History of the New York City Police Department
Short Documentary: New York City Police (1891)
Facts and figures about the activities of the NYC Police in 1891, based on a newspaper article of the day. Illustrations by EJ Meeker, with narration by his great-grandson, Rick Glasby.
History of the New York City Police Department
NYPD Commissioner Theodore Rooseveltin 1895
The New York City Police Department was established in 1844. At the time, New York City’s population of 320,000 was served by a force consisting of one night watch, one hundred city marshals, thirty-one constables, and 51 municipal police officers. Peter Cooper, at request of the Common Council, drew up a proposal to create a police force of 1,200 officers. John Watts de Peyster was an early advocate of implementing military style discipline and organization to the force. The state legislature approved the proposal which authorized creation of a police force on May 7, 1844, along with abolition of the nightwatch system. Under Mayor William Havemeyer, the NYPD was reorganized on May 13, 1845, with the city divided into three districts, with courts, magistrates, and clerks, and station houses set up. The NYPD was closely modeled after theMetropolitan Police Service in London, England which itself used a military-like organizational structure, with rank and order. A navy blue uniform was introduced after long debate in 1853.
In 1857, Republican reformers in the state capital, Albany, as part of their effort to rein in the Democratically controlled New York City government, created a new Metropolitan police force and abolished the Municipal police. The Metropolitan police bill consolidated the police in New York, Brooklyn, Staten Island, and Westchester County (which then included The Bronx), under agovernor-appointed board of commissioners. Mayor Fernando Wood and the Municipals, unwilling to be abolished, resisted for several months, during which time, the city effectively had two police forces, the State-controlled Metropolitans – which included 300 policemen and 7 captains who left the Municipal police, but was primarily made up of raw recruits with little or no training – and the Municipals – controlled directly by Wood and including 800 policeman and 15 captain who stayed. The division between the forces was ethinically determined, with immigrants largely staying with the Municipals, and those of Anglo-Dutch heritage going to the Metropolitans.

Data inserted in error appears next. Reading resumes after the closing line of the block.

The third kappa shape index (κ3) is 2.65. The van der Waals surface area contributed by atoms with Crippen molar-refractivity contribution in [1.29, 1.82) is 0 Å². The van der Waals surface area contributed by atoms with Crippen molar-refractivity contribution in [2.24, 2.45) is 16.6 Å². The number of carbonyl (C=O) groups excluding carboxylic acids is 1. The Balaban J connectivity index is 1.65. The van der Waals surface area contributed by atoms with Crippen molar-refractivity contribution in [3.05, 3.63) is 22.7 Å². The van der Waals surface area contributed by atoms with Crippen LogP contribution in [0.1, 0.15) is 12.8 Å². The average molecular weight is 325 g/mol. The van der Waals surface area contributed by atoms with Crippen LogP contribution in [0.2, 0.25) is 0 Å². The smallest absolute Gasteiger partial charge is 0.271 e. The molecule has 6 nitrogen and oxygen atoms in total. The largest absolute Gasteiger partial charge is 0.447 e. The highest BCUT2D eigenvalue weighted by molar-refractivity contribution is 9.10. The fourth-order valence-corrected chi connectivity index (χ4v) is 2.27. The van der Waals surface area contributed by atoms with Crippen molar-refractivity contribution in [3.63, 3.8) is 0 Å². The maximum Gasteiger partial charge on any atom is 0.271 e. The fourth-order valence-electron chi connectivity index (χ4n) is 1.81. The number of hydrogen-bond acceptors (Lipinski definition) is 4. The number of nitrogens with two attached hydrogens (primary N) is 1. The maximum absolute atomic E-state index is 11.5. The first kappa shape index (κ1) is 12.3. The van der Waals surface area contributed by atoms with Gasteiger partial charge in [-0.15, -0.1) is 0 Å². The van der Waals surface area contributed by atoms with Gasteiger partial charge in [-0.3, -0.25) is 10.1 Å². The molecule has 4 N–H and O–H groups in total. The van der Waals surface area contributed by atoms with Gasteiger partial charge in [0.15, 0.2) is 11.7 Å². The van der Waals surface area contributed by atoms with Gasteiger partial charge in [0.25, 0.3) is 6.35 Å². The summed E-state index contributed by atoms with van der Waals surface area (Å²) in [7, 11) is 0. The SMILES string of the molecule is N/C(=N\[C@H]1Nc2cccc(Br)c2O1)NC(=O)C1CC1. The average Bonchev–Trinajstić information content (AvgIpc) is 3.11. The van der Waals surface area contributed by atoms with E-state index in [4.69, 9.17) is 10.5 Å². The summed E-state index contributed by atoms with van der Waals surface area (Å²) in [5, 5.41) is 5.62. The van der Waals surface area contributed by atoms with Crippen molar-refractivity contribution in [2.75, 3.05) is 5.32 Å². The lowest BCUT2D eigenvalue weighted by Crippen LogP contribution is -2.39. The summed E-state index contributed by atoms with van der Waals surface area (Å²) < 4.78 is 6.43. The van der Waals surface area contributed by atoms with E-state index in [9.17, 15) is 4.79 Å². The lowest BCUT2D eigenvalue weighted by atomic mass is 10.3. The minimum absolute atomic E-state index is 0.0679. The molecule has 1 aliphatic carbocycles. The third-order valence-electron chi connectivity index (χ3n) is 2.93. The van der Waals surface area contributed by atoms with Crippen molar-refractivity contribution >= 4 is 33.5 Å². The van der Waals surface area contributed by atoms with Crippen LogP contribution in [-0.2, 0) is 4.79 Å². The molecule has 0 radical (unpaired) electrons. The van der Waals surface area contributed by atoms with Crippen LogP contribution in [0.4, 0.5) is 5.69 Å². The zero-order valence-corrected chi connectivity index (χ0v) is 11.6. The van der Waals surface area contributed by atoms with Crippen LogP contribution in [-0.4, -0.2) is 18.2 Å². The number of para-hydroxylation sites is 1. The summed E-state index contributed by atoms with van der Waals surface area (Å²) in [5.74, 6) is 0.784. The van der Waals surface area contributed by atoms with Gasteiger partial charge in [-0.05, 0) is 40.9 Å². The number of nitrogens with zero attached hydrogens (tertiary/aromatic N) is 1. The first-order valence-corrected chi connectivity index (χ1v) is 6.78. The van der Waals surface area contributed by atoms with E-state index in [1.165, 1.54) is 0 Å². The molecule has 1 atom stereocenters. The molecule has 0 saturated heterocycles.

A print from 1873 dedicated to the New York Municipal Police: “Our Police. Faithful unto Death”
Unfortunately, the untested Metropolitans failed to prevent rioting in the city the next day, Independence Day, and had to be rescued by the nativist Bowery Boys gang when the Irish-immigrant gang the Dead Rabbits attacked the “Mets”. Barricades were erected and the battle went on for hours, the worst rioting in the city since 1849. The next Sunday, peace was maintained by the National Guard, but a week later, on July 12, German-immigrants in Little Germany rioted when the Metropolitans attempted to enforce the new reform liquor laws and close down saloons. A blacksmith was killed in the skirmish, and the next day, ten thousand marched up Broadway with a banner proclaiming Opfer der Metropolitan-Polizei (“Victim of the Metropolitan Police”).